The autumn sky was clear, the moon was full, the air was cool enough to keep the bugs away, but more than comfortable in the warmth of the fire. There was plenty of wood and water, there had been more than enough food, and there was brandy. Zhanh fed the fire, leaned back against the tree behind him, and thought contented thoughts as he looked over the odd gathering.
Their hostess, the nameless queen and goddess of the grove, sat opposite him in her throne among the roots of the massive ancient oak at the center of the grove, sipping brandy from a wooden cup. To her left was Fiddler, temporarily no longer a ghost, embodied for the night as a silver haired faun with a single horn in the middle of his forehead. Inq the fairy sat on Fiddler's shoulder between frequent raids on the brandy. To Zhanh's left was what seemed to be a young girl with long red hair and a matching red leather dress, the spirit of Zhanh's hat called forth by the dryad's power. She sat quietly and watched, as was her nature. Zhanh found that the dryad was watching him, and he raised his cup in acknowledgement.
"It is time," the Lady said. "When you asked for my hospitality, you offered reasonable service, and I call on you to give it to me."
"As it is within our power," Zhanh replied.
"It is a fine night for stories," the Lady said. "I would have you tell me of yourselves." Hat looked up nervously, and the Lady smiled at her. "Not you, little one. This task is too complex for you. But you others... I would know what you are, not what you chose to present yourselves as. So you will each tell me the tale of the WORST thing you have ever done. Be warned; I will know if you lie in the course of the story, and I will know if you lie in your choice of story, as well. Zhanh Redcap, you may begin."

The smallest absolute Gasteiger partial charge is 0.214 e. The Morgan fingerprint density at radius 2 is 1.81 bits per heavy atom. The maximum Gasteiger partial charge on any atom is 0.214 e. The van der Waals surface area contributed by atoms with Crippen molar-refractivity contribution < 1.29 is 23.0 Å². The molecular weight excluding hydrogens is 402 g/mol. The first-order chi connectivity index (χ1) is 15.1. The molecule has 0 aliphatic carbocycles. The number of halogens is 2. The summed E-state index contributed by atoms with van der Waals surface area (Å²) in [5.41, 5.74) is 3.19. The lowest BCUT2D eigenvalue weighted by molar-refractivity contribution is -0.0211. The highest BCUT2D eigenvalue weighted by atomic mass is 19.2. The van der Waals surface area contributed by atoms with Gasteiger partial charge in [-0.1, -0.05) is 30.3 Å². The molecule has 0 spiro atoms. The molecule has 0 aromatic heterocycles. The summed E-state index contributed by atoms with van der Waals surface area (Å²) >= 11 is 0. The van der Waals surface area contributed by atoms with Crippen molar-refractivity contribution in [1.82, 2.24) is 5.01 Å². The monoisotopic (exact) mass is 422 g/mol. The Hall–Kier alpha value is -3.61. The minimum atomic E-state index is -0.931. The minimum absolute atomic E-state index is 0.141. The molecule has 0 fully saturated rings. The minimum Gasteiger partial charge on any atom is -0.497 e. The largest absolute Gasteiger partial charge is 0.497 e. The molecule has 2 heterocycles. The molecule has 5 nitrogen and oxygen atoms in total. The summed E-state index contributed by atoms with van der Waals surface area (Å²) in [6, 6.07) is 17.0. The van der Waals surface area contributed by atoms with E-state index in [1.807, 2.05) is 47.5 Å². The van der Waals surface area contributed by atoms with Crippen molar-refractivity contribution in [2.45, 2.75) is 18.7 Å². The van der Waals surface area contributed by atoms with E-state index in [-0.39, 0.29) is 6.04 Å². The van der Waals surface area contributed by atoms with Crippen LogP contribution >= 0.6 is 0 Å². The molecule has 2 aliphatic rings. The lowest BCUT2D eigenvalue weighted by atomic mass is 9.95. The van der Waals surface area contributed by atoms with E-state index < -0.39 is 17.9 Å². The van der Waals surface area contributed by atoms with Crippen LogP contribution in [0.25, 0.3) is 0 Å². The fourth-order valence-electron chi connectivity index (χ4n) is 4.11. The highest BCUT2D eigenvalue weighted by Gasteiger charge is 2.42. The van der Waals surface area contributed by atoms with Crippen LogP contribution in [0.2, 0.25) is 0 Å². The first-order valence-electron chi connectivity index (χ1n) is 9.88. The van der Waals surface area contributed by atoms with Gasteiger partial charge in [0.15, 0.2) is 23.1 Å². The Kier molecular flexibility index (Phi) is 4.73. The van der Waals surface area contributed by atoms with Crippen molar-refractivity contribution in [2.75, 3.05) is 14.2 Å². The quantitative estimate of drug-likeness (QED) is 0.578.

Zhanh stared at the Lady for a moment, then began to speak. "I've killed a LOT of people," he said. "I can't say that they all deserved it, but I will say that they all had a chance to back out, to turn and run. Except for one, the very first one. Him, I stalked, and trapped, and killed..."
He stared into the fire, took a deep breath, and continued. "When my master, Grezhakh, decided it was time to promote me to journeyman status, he wanted to go back to the wizard's guild in Khazan, which was on the far side of the continent. So we started working our way back along the south coast. Coasters never travel among more than three or four ports, so we changed ships fairly often. On one ship we were barely out of the harbor before Grezhakh said that the cargo master was an idiot, that the ship was loaded wrong. He said that the ship was far too tender for the load she carried; there was too much weight too high. He went on to say that *I*, ignorant bumpkin that I was, could probably get the ship put right, given a few men and a few days to work. And then he said that if we caught a storm, we would have our work cut out for us keeping the ship on her feet."
Zhanh looked up and met the Lady's eyes before he continued. "Well, we DID catch a storm, and it took all of the magic Grezhakh had, and all of the energy I could feed him, to keep the ship afloat. And once it was over, I pretty much carried him to his bunk, and put him to bed, and then collapsed on the floor myself. And when I woke up, he was dead; the strain had been too much for him."
Zhanh took a sip of brandy and stared into his cup for a moment. "I told the captain that Grezhakh was dead, and then sewed his body into a shroud made from scraps of sail cloth, with a ballast stone at his feet. When I was done, the captain called a gathering, said a few words, and we put the body over the side. And then I set in to torment the cargo master. I called him an idiot, blamed him for Grezhakh's death, and did everything I could to provoke him into challenging me to a duel."